Secure prison

I APPLAUD North Yorkshire councillors in the initiative they have taken to prevent criminals committing crime, culminating in their recent visit to HMP Kirklevington. Rehabilitation is the best way to protect the public, because the more prisoners that achieve it the fewer victims there will be when they are released.

The Kirklevington model should be copied throughout the prison system in my submission.

On arrival each prisoner is interviewed and a case file is opened up on him to which he has access. He is assigned a personal officer/ case worker who will always be the prisoner’s first port of call when he has any queries. A case conference is called to review progress after six weeks. Future living arrangements will be discussed but this conference is essentially the first step in risk assessing his preparation for release and work in the outside community.

After successfully completing an initial assessment period the prisoner is put through a two-week development programme designed to prepare him for work in the local community, gardening, painting and decorating...

Risk assessments, casework continues on each individual until it is decided that he is ready for full time work or education outside the prison walls. Personal officers carry out random but regular checks on each individual, at his place of work.

It doesn't always work out and those that abuse the trust and chances given are back-tracked immediately to closed prison conditions or they were in my day. This is crucial because it is the least the Ministry of Justice must do in order retain the trust of the local community and local businesses, who have long and loyally supported the needs of the establishment.

Which brings me the problems of Stockton prison (D&S Times, April 27). Scanners, dogs and extra staff will not by themselves solve the problems. Better security is what is required. Security is the core business of all closed prisons. The purpose of security is to protect the public, prison staff, prisoners and their living environment. It is created through physical security, procedural security and dynamic security. No single concept provides total security on its own. They inter-relate with one another with prisoners as the central focus, the prisoners being subject to a regime which keeps them safe, in secure controlled custody which should encourage the majority to lead a law-abiding life on release, particularly if they have the incentive of a Kirklevington to aim for.

Where thiese concepts are not in place the violent and those with ill-intent fill the void. This I suggest is what is happening at HMP Birmingham and Stockton.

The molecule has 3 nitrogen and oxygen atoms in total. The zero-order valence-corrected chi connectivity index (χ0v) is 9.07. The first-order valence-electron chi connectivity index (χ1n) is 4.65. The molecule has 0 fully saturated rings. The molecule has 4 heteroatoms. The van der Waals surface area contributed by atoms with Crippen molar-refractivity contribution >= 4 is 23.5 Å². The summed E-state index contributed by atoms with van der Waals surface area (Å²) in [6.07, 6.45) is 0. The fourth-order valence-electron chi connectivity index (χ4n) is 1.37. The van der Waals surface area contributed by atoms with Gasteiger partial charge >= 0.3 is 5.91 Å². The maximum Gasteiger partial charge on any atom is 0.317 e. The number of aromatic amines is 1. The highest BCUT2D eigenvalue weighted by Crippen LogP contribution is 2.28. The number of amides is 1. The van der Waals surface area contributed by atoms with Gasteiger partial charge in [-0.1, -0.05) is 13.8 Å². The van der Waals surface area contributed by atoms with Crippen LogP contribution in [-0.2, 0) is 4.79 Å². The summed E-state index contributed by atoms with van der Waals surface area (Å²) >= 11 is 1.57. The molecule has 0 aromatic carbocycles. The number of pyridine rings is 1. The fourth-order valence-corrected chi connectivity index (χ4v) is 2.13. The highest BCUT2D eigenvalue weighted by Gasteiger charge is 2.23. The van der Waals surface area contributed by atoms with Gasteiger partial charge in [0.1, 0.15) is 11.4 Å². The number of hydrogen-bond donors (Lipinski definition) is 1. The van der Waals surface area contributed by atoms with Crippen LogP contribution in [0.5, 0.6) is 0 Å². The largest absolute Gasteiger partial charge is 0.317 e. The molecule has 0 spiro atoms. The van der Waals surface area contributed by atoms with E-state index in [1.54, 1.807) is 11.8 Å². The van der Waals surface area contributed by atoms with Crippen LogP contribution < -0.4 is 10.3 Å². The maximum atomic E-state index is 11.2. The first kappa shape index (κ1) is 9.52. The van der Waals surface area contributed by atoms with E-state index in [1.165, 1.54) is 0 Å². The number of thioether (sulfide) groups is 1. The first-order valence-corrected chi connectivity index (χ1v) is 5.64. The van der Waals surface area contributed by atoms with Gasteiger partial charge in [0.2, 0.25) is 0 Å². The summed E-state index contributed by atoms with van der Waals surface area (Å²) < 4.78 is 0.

Prisons' Minister Rory Stewart faces a difficult task, but his previous careers, particularly in the Army, will have taught him that getting the basics right everytime is essential to success. At long last we may have someone up to the job, a future Home Secretary?

Phil O'Brien, Northallerton

Riding roughshod

I FULLY understand and agree with the views contained in the letters from both David Severs and Phil O' Brien (D&S Times, May 4).

It reminds me of a meeting I attended at Bedale Hall with councils from Bedale, Aiskew and Leeming Bar. I questioned a local district councillor on what I felt was a treatment of Leeming Bar as less than equals and an area to run roughshod over residents and their views, regarding in particular industrial trading sites and indeed future plans to add further such site. I was reminded by the district councillor that Leeming Bar has always been known as the employment hub for Bedale and surrounding area. I am an incomer (25 years ago) and that seemed to be the intended recourse of my educational update.

I would also remind readers of the voting in of an increase of 10 per cent for Hambleton district councillors in their allowances with an equal percentage increase in salary to the top-level council officers just over a year ago - while all the other employees of the council have managed on approximately 3.5 per cent over eight years. Nothing like equality or a commitment to a valued work force.

I have been a Conservative all my adult life but now feel that at local level a wake-up call is needed to remind those comfortably-entrenched councillors that they are there for all residents. With the continued rate of house building in the area and what seems as an increase of farmers trying to sell their fields the rural democratic colour might just lose some of its blue tinge.

I am however committed to a blue central government but look forward to the next opportunity to show my anger to the district council.

John Stenhouse, Leeming Bar

EU regulations

REGARDING the letter from Thomas Glover (D&S Times, May 4) - the figures I stated in my previous letter come from Global Future.